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Children and Anxiety

By: Samantha Knowles
Every child has fears or anxieties and this is normal.

I have an 11-year old who is not quite a teenager and not quite ready to embrace his independence. I tried leaving him at home alone to go to the store after he assured me that he would be fine. Twenty minutes into the trip, I got a call from a neighbor I hardly know asking if I was o.k. Apparently, my 11-year old was NOT o.k. staying home alone and had wandered over to a neighbor to ask if they could call me because he was worried. Talk about a bad mommy moment. I should've never left him alone in the first place.

His behavior is normal. He was trying to be tough and was clearly not ready to take on this big step. We have decided that we will wait a few more years before we try that again.

Occasionally though, a child's fears can go too far. Sometimes, fears and anxieties go beyond what is normal and you need to know what to look for.

OCD, or Obsessive Compulsive Disorder, makes a child unable to stop worrying - no matter how hard they try. It can cause them to develop behaviors that they cannot stop.

Children suffering from OCD feel like they must do particular things often to negate these fears. These are called compulsions or rituals, and the child will likely not understand or be able to explain why they are doing these things. By completing these rituals, it eases their minds for a short time. Unfortunately, this feeling doesn't last long and the child feels they must continue repeating the behavior. Here are some common fears and how to know when those fears may be a sign of OCD.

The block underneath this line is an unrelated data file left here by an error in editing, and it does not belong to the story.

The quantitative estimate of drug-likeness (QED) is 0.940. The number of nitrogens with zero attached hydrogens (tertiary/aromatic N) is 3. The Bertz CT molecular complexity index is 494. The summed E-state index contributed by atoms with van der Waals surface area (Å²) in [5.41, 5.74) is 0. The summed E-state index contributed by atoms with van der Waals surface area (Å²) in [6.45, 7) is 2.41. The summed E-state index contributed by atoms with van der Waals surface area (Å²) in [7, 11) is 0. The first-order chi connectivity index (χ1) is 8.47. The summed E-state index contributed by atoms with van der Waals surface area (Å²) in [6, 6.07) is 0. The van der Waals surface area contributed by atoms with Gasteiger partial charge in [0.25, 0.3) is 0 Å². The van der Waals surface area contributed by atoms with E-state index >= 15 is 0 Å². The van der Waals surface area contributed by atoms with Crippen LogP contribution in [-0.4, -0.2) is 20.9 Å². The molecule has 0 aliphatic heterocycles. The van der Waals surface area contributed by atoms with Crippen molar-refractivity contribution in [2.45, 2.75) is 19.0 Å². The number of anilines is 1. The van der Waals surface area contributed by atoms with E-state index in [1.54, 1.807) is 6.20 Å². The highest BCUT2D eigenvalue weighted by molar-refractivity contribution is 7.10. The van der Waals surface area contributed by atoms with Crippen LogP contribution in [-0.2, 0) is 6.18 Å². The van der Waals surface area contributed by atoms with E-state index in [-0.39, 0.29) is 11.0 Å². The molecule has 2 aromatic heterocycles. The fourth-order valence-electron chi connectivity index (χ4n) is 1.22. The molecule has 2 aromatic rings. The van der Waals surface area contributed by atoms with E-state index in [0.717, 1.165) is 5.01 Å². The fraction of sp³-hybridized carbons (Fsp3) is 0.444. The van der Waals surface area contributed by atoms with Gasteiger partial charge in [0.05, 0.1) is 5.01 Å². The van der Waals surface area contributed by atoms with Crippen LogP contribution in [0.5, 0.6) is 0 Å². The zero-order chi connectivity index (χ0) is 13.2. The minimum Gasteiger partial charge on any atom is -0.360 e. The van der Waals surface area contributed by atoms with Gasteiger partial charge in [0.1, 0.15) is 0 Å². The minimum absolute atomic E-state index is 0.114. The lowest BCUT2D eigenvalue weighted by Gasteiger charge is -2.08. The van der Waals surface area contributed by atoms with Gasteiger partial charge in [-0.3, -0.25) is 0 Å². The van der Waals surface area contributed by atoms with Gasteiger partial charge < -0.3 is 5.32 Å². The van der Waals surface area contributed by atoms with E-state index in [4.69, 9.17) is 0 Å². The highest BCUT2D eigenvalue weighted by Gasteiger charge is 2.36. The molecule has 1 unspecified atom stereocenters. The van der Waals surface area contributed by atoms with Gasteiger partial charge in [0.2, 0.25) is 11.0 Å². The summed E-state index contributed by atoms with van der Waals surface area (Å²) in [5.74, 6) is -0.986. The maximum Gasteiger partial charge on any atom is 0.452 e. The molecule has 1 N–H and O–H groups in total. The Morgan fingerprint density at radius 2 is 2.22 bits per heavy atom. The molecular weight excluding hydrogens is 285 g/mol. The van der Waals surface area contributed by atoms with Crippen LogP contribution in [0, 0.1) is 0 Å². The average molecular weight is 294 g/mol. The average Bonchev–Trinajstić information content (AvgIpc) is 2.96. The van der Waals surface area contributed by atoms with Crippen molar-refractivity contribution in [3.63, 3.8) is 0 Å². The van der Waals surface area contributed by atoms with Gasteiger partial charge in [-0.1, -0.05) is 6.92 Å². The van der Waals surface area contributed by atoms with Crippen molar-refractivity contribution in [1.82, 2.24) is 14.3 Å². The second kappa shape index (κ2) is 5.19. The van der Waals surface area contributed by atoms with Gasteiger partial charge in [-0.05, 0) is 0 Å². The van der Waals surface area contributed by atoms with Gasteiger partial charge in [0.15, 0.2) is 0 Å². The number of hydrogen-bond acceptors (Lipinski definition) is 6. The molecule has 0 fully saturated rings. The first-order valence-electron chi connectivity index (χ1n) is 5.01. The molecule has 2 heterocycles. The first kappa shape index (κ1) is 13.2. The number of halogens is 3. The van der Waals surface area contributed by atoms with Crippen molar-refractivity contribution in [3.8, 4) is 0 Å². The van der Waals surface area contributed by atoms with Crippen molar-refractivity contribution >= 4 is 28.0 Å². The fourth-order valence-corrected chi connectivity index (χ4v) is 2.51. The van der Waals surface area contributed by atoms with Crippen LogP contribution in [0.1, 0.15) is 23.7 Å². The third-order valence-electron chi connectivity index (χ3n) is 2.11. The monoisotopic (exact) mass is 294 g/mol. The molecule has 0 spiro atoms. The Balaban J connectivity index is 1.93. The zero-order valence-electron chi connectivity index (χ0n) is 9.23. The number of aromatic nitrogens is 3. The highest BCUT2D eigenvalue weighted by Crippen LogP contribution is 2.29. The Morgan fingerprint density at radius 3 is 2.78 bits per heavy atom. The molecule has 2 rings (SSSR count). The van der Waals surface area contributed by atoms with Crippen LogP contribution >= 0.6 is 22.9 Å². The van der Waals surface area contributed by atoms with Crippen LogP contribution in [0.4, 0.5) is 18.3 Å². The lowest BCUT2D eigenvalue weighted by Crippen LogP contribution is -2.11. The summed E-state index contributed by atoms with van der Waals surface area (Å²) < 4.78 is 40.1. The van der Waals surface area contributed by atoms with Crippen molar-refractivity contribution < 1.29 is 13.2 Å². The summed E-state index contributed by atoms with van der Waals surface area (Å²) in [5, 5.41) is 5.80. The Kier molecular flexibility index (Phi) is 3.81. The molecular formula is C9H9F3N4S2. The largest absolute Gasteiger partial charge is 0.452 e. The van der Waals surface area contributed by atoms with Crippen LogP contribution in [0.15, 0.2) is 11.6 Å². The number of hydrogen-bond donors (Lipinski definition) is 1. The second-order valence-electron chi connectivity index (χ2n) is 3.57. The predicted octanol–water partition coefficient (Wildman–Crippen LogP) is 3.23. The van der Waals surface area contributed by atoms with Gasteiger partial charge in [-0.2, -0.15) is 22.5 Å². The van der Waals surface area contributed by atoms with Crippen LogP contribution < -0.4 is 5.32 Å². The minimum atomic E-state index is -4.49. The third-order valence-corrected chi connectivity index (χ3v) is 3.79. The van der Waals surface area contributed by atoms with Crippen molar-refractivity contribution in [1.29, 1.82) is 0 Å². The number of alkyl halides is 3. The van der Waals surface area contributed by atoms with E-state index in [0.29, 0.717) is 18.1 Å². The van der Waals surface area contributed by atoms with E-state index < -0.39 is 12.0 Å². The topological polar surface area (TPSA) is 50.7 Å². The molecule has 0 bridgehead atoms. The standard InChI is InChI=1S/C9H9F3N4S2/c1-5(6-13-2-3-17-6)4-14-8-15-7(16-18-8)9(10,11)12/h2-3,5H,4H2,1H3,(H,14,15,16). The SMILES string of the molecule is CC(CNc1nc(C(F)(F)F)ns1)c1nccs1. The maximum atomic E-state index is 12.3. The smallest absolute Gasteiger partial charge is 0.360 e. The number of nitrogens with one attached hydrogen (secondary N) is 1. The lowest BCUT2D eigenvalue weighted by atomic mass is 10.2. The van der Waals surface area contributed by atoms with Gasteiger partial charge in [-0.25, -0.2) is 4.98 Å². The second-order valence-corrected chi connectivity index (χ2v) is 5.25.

Fear of Germs - It is normal for children to want to stay clean. Depending on their parents, a child may have had the concept of cleanliness drilled into them from the time they were very young. What crosses the line into OCD is when a child becomes paranoid to the point where he (or she) engages in rituals like washing his hands to the point of causing rawness and pain.

Fear of Harm - A child may have worries about harm coming upon themselves or their family. To a small degree, this is a part of growing up and realizing that the world isn't the perfectly safe place you once imagined. However, OCD can cause a child to fear harm to the point of obsessively checking to make sure, for example, that appliances are off so a fire won't start, or that doors are locked so no one can break in.
Tags : Children ,Anxiety ,child ,fears
Total Views : 12    Word Count Appx. : 444
Article Number : 213676   Date Submitted :  2017-08-06
See All From Author Samantha Knowles
     



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